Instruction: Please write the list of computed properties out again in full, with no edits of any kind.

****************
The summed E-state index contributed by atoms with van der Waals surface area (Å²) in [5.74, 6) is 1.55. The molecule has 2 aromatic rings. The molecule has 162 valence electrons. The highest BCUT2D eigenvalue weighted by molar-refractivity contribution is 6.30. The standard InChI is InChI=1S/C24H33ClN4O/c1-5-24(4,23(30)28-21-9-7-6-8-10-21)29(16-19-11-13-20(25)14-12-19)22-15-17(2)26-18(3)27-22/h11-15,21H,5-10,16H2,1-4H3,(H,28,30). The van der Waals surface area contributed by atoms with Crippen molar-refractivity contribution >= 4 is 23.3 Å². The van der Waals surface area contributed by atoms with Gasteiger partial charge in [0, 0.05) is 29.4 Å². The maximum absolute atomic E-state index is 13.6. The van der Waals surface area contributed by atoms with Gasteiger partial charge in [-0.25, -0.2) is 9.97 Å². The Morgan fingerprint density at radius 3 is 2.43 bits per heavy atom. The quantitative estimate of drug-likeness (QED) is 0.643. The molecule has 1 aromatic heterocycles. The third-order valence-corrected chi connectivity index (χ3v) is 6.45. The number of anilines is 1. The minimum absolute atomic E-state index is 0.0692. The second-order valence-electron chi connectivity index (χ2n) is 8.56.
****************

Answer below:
The summed E-state index contributed by atoms with van der Waals surface area (Å²) in [5.74, 6) is 1.55. The molecule has 2 aromatic rings. The molecule has 162 valence electrons. The highest BCUT2D eigenvalue weighted by molar-refractivity contribution is 6.30. The standard InChI is InChI=1S/C24H33ClN4O/c1-5-24(4,23(30)28-21-9-7-6-8-10-21)29(16-19-11-13-20(25)14-12-19)22-15-17(2)26-18(3)27-22/h11-15,21H,5-10,16H2,1-4H3,(H,28,30). The van der Waals surface area contributed by atoms with Crippen molar-refractivity contribution >= 4 is 23.3 Å². The van der Waals surface area contributed by atoms with Gasteiger partial charge in [0, 0.05) is 29.4 Å². The maximum absolute atomic E-state index is 13.6. The van der Waals surface area contributed by atoms with Gasteiger partial charge in [-0.25, -0.2) is 9.97 Å². The Morgan fingerprint density at radius 3 is 2.43 bits per heavy atom. The quantitative estimate of drug-likeness (QED) is 0.643. The molecule has 1 aromatic heterocycles. The third-order valence-corrected chi connectivity index (χ3v) is 6.45. The number of anilines is 1. The minimum absolute atomic E-state index is 0.0692. The second-order valence-electron chi connectivity index (χ2n) is 8.56.